Ten exceptional live albums from the 2000s

The popularity of live albums continued through the 2000s with many brilliantly capturing some amazing performances.
The Killers in concert
The Killers in concert / Tim Mosenfelder/GettyImages
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Led Zeppelin - How the West Was Won 

This was the third live record from Led Zeppelin when released in 2003. It came afterThe Song Remains The Same and then BBC Sessions in release timing. But it sits in between those two in recording date terms. All three have the band live at their early 1970s peak. How The West Was Won features the band on two June 1972 dates in California. 

The Song Remains The Same has mixed reviews and multiple versions but still leaves listeners divided. How The West Was Won gets much more warmth and respect, perhaps that's down to Jimmy Page’s hand in compiling it. By selecting and mixing the best elements from the two shows Page may have disrupted the true flow and sequence of the sets. But he has been able to build a quite stunning musical view of the band at that time.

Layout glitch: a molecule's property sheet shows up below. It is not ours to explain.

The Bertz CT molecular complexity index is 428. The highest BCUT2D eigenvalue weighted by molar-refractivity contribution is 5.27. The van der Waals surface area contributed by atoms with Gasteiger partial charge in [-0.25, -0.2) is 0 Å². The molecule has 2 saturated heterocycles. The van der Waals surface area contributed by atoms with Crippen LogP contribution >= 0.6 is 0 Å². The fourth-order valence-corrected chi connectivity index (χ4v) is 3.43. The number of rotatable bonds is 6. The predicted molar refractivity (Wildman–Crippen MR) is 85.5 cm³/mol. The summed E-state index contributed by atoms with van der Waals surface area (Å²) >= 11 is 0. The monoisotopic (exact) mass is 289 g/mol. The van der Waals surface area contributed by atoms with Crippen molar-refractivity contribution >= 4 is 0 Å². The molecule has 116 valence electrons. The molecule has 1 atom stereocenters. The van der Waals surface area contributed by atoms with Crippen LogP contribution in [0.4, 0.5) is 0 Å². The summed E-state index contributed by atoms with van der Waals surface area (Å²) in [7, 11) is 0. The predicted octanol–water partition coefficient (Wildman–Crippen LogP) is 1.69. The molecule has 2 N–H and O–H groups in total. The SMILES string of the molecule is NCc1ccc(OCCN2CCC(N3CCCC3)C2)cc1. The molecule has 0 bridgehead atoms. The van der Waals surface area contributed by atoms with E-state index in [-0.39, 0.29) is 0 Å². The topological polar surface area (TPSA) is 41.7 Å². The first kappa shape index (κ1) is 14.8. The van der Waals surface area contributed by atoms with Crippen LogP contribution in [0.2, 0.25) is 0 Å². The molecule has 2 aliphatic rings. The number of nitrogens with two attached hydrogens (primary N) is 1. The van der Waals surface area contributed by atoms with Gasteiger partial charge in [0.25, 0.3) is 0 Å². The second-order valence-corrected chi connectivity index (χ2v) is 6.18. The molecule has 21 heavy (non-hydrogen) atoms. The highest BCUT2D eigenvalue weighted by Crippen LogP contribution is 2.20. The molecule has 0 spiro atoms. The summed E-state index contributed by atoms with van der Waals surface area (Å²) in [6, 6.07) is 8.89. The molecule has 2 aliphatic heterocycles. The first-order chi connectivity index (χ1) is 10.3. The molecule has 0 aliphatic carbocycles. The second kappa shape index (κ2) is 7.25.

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Spread out over a triple album there is room for long songs and the way they expanded live, like a 23-minute brilliant version of “Whole Lotta Love” with diversions into old-time rock and roll covers and a complete “Stairway To Heaven”. Those fit alongside another 16 songs, all classics from the band. The superb John Bonham drum-led “Rock and Roll” is a personal favorite.

This is the Led Zeppelin live album which usually features most often and highest in the many best live album lists. It has the backing of Jimmy Page and it’s a real positive and memorable blast to listen to. The BBC Sessions album is a great listen for an early sample of the band, but this is an excellent ‘live at their prime’ album. 

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